The thing threw back its monstrous yet unbearably familiar countenance and howled a single word at the pitiless, uncaring sky.

“Shepard,” it cried, and the debased pack of horrors set upon me at that signal, grasping and rending. My mind fled, and I remembered no more of what nightmares may have beset me before regaining consciousness.

I awoke with a start, every sense suddenly alert. I lay atop the bed sheets, fully clothed, for I had stretched there only hours before, uncaring, as exhaustion took me. The doorknob to my room at the hotel rattled stealthily, and I realized that this was the sound that had roused me. Creeping to the door, I heard the low mutter of foreign voices from the other side. My preparations to leave New York with Miss Zorah had come too late; M. Arterius' barbaric Turks were already here, and I had taken no precautions against being assaulted in my room.

I seized Miss Zorah’s black book from the nightstand where it lay open, tucking it into my pocket, then leapt to the inner door that connected my room to Miss Zorah’s. I had suggested that she keep it locked for the sake of propriety, but I was grateful to find she had not heeded my advice. As I turned the knob, the first crash of something heavy against the hotel room door resounded.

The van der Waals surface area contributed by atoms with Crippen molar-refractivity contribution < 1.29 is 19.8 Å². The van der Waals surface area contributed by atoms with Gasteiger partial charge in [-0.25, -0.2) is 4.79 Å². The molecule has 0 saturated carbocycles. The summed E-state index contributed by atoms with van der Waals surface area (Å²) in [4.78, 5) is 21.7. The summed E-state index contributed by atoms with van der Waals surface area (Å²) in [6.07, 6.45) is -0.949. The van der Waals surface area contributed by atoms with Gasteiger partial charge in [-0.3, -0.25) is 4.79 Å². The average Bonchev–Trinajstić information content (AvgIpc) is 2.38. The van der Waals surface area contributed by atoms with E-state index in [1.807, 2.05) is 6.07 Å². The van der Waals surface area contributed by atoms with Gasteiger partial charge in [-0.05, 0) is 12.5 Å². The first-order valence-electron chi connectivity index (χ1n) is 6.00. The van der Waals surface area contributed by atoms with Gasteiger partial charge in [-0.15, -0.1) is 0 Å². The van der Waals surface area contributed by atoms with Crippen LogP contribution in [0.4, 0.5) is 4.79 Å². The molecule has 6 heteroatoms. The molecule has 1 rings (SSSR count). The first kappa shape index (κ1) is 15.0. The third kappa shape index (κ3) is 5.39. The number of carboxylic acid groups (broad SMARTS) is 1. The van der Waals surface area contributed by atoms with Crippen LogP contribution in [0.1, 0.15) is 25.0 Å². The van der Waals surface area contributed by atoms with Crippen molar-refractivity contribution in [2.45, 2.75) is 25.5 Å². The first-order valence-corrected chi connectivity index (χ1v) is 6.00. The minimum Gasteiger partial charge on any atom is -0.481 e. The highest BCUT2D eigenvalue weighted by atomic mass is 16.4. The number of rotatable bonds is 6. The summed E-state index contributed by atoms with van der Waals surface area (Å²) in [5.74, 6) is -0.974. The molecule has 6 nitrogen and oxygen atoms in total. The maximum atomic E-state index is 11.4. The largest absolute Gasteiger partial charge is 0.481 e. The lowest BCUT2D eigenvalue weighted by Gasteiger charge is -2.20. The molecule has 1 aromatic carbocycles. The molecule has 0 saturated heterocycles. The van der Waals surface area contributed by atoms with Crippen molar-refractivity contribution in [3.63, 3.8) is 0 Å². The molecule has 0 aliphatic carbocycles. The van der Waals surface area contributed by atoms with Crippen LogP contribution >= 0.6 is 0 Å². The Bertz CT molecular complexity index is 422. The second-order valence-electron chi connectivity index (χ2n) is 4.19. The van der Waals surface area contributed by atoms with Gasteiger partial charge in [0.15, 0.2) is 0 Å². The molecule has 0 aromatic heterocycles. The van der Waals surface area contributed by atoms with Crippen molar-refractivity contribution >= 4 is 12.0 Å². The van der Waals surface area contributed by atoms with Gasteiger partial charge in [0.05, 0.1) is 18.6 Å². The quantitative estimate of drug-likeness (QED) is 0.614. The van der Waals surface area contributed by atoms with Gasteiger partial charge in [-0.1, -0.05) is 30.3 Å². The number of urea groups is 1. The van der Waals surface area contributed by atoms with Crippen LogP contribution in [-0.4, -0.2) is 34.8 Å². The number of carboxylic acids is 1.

Hurriedly I burst through the inner door as the outer gave way, spilling armed Turks into my room. I was surprised to find Miss Zorah already awake and dressed, sitting by the window. She looked at me, apparently my equal in amazement, as I slammed the portal shut behind me and threw the lock. Breathlessly I informed her that M. Arterius must have found us as the flimsy inner door began to shiver on its hinges. Together we pushed a massive and antique wardrobe in front of the door, blocking pursuit by that route. However, as Turks were sure to be thronging the corridor, we remained trapped. In confirmation, the outer door of Miss Zorah’s room began to shake with battery from without. Again, working together, we barricaded the other door with the bedframe, though this would serve only to delay the entry of determined assailants.